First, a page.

Zinc in the Brain
Back in 1870, Ellen G. White wrote a pamphlet called
Appeal to the Battle Creek Church, which was later
adapted a little and then published in volume two of
Testimonies for the Church. In this pamphlet, Ellen
White referred a number
of times to the reprehensible conduct of Nathan Fuller,
an immoral minister. She also made the following statements:
Sexual excess will effectually destroy a love for
devotional exercises, will take from the brain the
substance needed to nourish the system, and will
most effectively exhaust the vitality. Testimonies for
the Church, vol. 2, p. 477.
The body is enervated, the brain weakened. The
material deposited there to nourish the system is
squandered. The drain upon the system is great.
Ibid., p. 470.
Notice carefully what she said:
- There is a "substance" or "material" "deposited" in the brain.
- That substance is "needed to nourish the system."
- "Excess" "takes from" and "squanders" this substance.
Was she right or wrong?
The following modern authorities may never have heard of Mrs. White.
Consider their comments on the issue:
Dr. David Horrobin, an M.D. and Ph.D. from Oxford
"The amount of zinc in semen is such that one
ejaculation may get rid of all the zinc that can be
absorbed from the intestines in one day. This has a
number of consequences. Unless the amount lost is
replaced by an increased dietary intake, repeated
ejaculation may lead to a real zinc deficiency with
various problems developing, including impotence.
"It is even possible, given the importance of zinc
for the brain, that 19th century moralists were correct
when they said that repeated masturbation could
make one mad!"—Zinc (Vitabooks: St. Albans,
Vermont, 1981), p. 8.
This statement is similar to that made by Carl C. Pfeiffer,
Ph.D., M.D., in his book on zinc. He declares:
"We hate to say it, but in a zinc-deficient adolescent,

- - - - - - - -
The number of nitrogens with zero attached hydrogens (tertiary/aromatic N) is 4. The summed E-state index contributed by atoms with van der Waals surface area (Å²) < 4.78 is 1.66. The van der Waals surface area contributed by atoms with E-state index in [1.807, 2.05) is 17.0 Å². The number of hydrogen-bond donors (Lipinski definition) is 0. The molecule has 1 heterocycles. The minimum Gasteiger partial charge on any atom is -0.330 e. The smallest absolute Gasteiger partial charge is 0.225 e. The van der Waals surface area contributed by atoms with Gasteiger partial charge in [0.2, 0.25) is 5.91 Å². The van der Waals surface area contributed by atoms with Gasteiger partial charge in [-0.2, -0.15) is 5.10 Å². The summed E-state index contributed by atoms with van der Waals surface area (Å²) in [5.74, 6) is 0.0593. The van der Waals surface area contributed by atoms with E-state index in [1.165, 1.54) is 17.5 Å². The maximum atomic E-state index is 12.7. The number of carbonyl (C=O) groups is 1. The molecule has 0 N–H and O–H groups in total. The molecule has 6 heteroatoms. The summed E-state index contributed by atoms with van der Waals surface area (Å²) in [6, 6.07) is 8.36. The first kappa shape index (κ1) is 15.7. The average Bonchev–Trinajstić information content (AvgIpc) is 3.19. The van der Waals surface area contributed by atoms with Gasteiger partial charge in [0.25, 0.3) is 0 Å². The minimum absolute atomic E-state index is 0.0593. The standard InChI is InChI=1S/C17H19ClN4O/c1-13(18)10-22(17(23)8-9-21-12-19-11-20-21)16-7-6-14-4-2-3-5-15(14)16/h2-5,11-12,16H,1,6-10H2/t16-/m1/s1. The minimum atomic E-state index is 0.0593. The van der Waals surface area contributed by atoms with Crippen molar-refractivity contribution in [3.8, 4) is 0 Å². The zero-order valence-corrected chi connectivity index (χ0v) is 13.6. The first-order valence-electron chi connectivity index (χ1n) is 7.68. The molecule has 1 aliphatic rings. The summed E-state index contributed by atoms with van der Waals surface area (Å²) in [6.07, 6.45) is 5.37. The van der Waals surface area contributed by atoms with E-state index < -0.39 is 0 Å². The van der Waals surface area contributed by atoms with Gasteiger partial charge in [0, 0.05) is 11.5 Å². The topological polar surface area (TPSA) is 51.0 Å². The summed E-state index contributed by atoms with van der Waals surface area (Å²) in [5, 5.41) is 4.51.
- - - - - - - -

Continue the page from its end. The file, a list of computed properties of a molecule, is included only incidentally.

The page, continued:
sexual excitement and excessive masturbation
might precipitate insanity."—Zinc and Other
Micro-nutrients (Keats: New Canaan, Conn., 1978), p. 45.
—Testimonies on Sexual Behavior,
Adultery, and Divorce, pp. 269, 270.
It is a simple fact that there are large amounts
of zinc in neurons, glial cells, and various structures
of the hippocampus. Yet this was totally unknown in 1870, and even in
1915, the year of her death:
Human zinc deficiency was not described until
1963, and it took an additional 10 years before it was
confirmed and accepted that zinc is an important
nutrient for humans.—"Nutrition: Recommended
Intakes of Nutrients: Inorganic Elements,"
Britannica® CD, 1999 Standard Ed.
And regarding the "nourishing" of the "system":
Zinc is an essential trace element in the human body, where it
is found in high concentration in the red blood cells as an essential
part of the enzyme carbonic anhydrase, which promotes many reactions
relating to carbon dioxide metabolism. The zinc present in the pancreas
may aid in the storage of insulin. Zinc is a component of some enzymes
that digest protein in the gastrointestinal tract.—"Zinc", Ibid.
Since allegations of "plagiarism" against Ellen White
are so common, we are inclined to ask,
Who told Mrs. White there is a "substance"
or "material" in the brain that is "needed to nourish the system"?
Who told her this a century before it was confirmed and accepted that
zinc was an important nutrient for humans?
Where did she plagiarize this from, pray tell?
Give Us Your Opinion
|What do you think about Ellen White's comments on zinc?|
|I think it possible that Ellen White might have been divinely inspired. How else could she have known this?
|Looks like Ellen White was a brilliant scientist, years ahead of her time. Where did she get her Ph.D.?
|Lucky guesser. That's all it is. Ellen White was so lucky, she could have won the Powerball Jackpot three times in a row.
|All those scientists don't know what they're talking about when they talk about zinc. We don't need zinc.
Total Votes: 177|